If the Warriors are to build something for 2023, Friday’s night victory over Newcastle was a promising start.
Almost since his first day in the job, coach Andrew Webster has talked of creating a new culture at Mt Smart constructed around resilience and mental toughness, and it was on display in the tight 20-12 win in Wellington.
While their attacking execution was off in patches – whether it was timing, decision-making or fundamental skills – it was hard to be critical of their defence.
They scrambled superbly and resisted long periods of pressure, most noticeably late in the second half, with the game in the balance at 14-12.
There were a series of try-saving interventions, highlighted by a remarkable Charnze Nicoll-Klokstad effort, when he defied considerable odds to hold up Kalyn Ponga over the line.
“We weren’t smart at times – we made it hard for ourselves – but there were three big chunks of resilience that we had to have, and I’m really proud of that,” said Webster.
The coach emphasised it wasn’t going to be a one-off, something they had just brought to the season-opening party in the capital.
Instead, it’s a product of months of work and is something that will become part of the fabric of the team.
“We dug in really well, [but] it’s not a fluke,” said Webster. “We did it in the trial against Melbourne. It looks like if we keep going, it is going to be our DNA.”
Captain Tohu Harris, who managed a game-high 51 tackles, along with 16 runs for 100 metres in a staggering 80-minute effort, agreed there was a transformation in their ability to withstand pressure and hang on.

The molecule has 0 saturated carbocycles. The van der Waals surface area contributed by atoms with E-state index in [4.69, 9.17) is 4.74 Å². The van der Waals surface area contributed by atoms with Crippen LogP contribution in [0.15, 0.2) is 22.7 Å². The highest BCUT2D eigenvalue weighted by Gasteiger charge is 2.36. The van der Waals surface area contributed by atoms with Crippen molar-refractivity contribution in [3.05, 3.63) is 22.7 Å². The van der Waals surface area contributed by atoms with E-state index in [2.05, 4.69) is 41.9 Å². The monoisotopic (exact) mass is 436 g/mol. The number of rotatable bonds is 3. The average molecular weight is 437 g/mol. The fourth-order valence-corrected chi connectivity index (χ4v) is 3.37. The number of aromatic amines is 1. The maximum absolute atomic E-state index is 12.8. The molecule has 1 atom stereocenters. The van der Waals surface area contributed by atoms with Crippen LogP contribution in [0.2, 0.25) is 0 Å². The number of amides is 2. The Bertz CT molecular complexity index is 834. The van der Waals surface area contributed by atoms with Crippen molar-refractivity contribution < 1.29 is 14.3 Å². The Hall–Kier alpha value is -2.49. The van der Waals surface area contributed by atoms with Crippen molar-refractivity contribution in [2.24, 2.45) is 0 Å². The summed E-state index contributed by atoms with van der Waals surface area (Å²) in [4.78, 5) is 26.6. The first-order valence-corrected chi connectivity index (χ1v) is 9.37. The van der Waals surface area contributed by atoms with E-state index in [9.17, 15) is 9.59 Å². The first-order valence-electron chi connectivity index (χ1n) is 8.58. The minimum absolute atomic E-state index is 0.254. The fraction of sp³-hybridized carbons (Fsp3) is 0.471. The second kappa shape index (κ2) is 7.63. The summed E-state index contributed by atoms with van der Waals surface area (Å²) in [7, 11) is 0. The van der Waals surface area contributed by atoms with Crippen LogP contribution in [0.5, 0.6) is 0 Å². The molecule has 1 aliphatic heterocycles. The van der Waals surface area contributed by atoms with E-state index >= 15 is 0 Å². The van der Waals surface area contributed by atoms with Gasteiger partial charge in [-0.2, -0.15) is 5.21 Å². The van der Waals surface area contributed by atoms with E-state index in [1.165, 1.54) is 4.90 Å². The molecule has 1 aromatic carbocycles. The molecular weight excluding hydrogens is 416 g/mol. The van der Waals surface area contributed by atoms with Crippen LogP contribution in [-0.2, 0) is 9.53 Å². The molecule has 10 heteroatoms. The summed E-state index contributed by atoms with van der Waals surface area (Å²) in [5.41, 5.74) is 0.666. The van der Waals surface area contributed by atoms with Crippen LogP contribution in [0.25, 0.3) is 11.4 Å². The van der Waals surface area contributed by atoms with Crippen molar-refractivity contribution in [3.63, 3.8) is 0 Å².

“There was a huge difference in terms of that resilience, that want to compete and turn up for each other,” noted Harris. “It’s not always going to be perfect, but if we have players that can turn up with an extra effort, that builds confidence and the team’s resilience, and it’s infectious.”
Defence is about attitude and organisation, and the Warriors ticked both boxes.
They mostly held their shape, and when tackles were missed, a teammate was there to mop up. They also stayed calm inside their own quarter, which Harris noted was a big difference from previous Warriors teams.
“We weren’t frantic - everyone was talking calmly, giving clear instructions and knew their job,” said Harris. “That is huge when you are defending your line.”
With seven new recruits, the win is important, ahead of tough away matches against the Roosters and Cowboys.
It will confirm the belief they are on the right track, and will be a shot of confidence after the awful end to last season.
But neither Webster nor Harris were getting carried away.
While the Warriors deserved the result – dominating most metrics, including yardage and line breaks (8-2) – it was closer than it should have been.
The Knights lost influential second rower Tyson Frizell early and withstood a 10-minute period in the second half period when they were down to 12 men.
They also saw Ponga removed at a crucial juncture – with the game in the balance – for an HIA check.
Despite that, Newcastle stayed in the contest.
The Warriors were guilty of not taking several good chances, after impressive lead-up play, which would have offered vital breathing space.
“I’m really happy for the boys,” said Webster. “To work as hard as they have - if you don’t get the result, you feel gutted for them. [But] we aren’t going to leave here celebrating [too much] because we have got so much to work on. We can’t just do that to ourselves every week.”
All of the new signings showed their value.
Webster paid special tribute to Nicoll-Klokstad, an influential presence after an early mistake.
“He was outstanding,” said Webster. “Talk about resilience - he drops the ball in the first set, and then bounces back to be one of the best players on the field.”
Dylan Walker also caught the eye, while Te Maire Martin had touches of class.
Hooker Wayde Egan was also highly impressive – sealing the result with his 73rd-minute try – but it was a team effort, with contributions across the 17.
“We kept turning up for each other,” concluded Webster.